ONLY ON KOLD: Video of interrogation of accused child killer Christopher Clements

Clements is facing two counts of first-degree murder in the deaths of Isabel Celis and Maribel Gonzalez
KOLD News 10-10:30 p.m. recurring
Published: Dec. 16, 2021 at 9:08 PM MST
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TUCSON, Ariz. (KOLD News 13) - KOLD News 13 obtained never-before-seen video of the law enforcement interviews with Christopher Clements, the man accused of kidnapping and killing two Tucson girls.

The 39-year-old Clements is facing 22 felony charges including two counts of first-degree murder. His first murder trial is just weeks away.

Clements is accused of killing 6-year-old Isabel Celis in 2012 and 13-year-old Maribel Gonzales in 2014. Their bodies were found feet away from each other in a rural part of Pima County.

Isabel Celis, left, and Maribel Victoria Gonzales.ases.
Isabel Celis, left, and Maribel Victoria Gonzales.ases.((Source: Family))

In 2017, Clements sat down with special agents with the FBI.

He was awaiting trial on burglary charges, charges he wanted to be dropped.

In 2018, KOLD obtained transcripts of the conversations Clements had with the FBI, but for the first time, we are seeing the videos.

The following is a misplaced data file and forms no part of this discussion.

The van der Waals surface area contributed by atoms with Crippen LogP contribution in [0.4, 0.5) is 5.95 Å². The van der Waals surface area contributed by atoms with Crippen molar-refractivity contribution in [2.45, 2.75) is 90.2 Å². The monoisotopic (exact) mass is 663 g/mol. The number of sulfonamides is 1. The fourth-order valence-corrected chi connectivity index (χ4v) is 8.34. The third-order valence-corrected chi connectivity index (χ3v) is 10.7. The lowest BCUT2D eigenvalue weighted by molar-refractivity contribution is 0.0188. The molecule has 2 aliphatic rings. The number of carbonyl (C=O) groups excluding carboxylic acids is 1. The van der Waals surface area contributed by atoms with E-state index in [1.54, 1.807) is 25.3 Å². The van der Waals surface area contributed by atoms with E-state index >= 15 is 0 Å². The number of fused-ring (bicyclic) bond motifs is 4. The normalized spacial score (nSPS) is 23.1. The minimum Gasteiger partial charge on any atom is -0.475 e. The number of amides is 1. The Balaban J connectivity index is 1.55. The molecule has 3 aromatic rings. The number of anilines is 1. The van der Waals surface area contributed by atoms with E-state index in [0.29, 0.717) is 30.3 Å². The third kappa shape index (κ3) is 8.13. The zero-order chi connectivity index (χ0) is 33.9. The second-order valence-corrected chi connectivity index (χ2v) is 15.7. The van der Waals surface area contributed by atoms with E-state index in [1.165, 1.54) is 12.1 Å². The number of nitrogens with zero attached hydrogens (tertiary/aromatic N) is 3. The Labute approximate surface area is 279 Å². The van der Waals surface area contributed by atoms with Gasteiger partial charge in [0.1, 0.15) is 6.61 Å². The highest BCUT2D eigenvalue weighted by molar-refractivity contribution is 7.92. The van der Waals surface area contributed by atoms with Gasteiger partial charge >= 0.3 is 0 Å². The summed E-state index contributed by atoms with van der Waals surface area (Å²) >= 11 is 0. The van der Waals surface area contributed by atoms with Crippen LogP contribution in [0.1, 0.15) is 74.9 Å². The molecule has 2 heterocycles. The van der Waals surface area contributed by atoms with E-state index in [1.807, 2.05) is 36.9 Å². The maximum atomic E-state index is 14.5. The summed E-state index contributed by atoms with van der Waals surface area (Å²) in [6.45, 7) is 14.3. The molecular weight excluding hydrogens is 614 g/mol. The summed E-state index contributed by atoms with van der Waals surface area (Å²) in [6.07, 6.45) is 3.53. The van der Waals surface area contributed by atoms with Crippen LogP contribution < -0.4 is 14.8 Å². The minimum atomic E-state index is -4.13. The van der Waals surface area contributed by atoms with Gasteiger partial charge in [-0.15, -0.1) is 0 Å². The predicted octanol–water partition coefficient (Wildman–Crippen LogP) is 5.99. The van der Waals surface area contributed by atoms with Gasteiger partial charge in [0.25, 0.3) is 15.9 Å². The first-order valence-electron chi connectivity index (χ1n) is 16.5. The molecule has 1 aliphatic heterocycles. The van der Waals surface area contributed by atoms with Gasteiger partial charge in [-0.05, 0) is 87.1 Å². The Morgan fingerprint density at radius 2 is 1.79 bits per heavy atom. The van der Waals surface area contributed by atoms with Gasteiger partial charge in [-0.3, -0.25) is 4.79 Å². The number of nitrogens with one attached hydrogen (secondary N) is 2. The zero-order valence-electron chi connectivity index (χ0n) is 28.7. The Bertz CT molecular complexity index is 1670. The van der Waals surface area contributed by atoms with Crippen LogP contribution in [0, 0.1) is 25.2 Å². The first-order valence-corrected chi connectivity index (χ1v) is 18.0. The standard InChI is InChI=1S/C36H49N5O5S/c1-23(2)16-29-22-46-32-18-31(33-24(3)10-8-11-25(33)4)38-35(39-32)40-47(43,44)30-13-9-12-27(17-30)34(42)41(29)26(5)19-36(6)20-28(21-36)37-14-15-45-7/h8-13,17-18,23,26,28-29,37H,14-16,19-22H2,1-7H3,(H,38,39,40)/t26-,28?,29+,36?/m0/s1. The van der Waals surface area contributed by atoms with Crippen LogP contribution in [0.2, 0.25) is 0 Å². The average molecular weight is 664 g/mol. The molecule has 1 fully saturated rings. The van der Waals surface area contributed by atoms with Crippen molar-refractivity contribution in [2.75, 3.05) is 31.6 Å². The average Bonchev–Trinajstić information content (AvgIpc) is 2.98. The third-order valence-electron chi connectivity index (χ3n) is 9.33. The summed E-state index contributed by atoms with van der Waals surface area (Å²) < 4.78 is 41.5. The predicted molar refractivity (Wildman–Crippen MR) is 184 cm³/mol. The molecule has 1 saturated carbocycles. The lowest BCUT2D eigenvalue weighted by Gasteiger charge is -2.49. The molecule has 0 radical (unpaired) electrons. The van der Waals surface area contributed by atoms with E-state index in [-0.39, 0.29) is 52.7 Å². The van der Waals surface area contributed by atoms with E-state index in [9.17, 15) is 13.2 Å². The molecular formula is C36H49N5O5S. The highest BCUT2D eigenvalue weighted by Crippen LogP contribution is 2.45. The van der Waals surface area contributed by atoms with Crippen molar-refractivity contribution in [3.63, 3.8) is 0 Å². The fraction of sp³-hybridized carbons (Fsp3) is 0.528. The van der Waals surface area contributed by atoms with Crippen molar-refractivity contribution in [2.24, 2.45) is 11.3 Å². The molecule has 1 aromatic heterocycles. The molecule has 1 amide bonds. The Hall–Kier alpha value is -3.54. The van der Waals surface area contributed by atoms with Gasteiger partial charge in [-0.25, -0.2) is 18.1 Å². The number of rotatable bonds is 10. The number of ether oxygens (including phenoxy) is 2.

In one video, Clements is seen wearing an orange jumpsuit speaking with two special agents.

According to their exchange, Clements had his fiancé contact the FBI and tell them he knew where to find Celis, who had disappeared nearly five years earlier.

“I’m not doing this to be a good Samaritan. I’ll be honest, I was involved with some people and that’s how I know,” Clements said.

Clements wanted to strike a deal.

“I think the information I have is a lot more valuable than a conviction or me staying in here,” Clements said.

In exchange for information about Celis’ location, Cleme

nts wanted his Pima County burglary charges dropped and his vehicle that was being held by law enforcement, released to his fiancé.

“Are you saying she might still be alive? Have you heard that?” one agent asked.

“I am saying I am not going to tell you the answer to that question. I know it,” Clements said.

“What purpose did they have for keeping her alive? What purpose did you have for keeping her alive?” another agent asked.

“You’ll have to ask the people who did it. I don’t know. I don’t know what the purpose would be to killing a 6-year-old,” Clements said.

Despite knowing her location, Clements repeatedly told agents he was not directly responsible for Celis’ disappearance.

“I didn’t do this,” he said. “I didn’t have any direct involvement with her kidnapping.”

“If you gave us where she is at, could we go and scoop her up this afternoon? Could we do that, is that possible?” one agent asked.

“Yeah, you could, absolutely, without a doubt. You could have her within 12 hours,” Clements said.

If Clements knew where Celis was for five years, why did he stay quiet?

He claimed he did not want to put his own family in danger by speaking to law enforcement.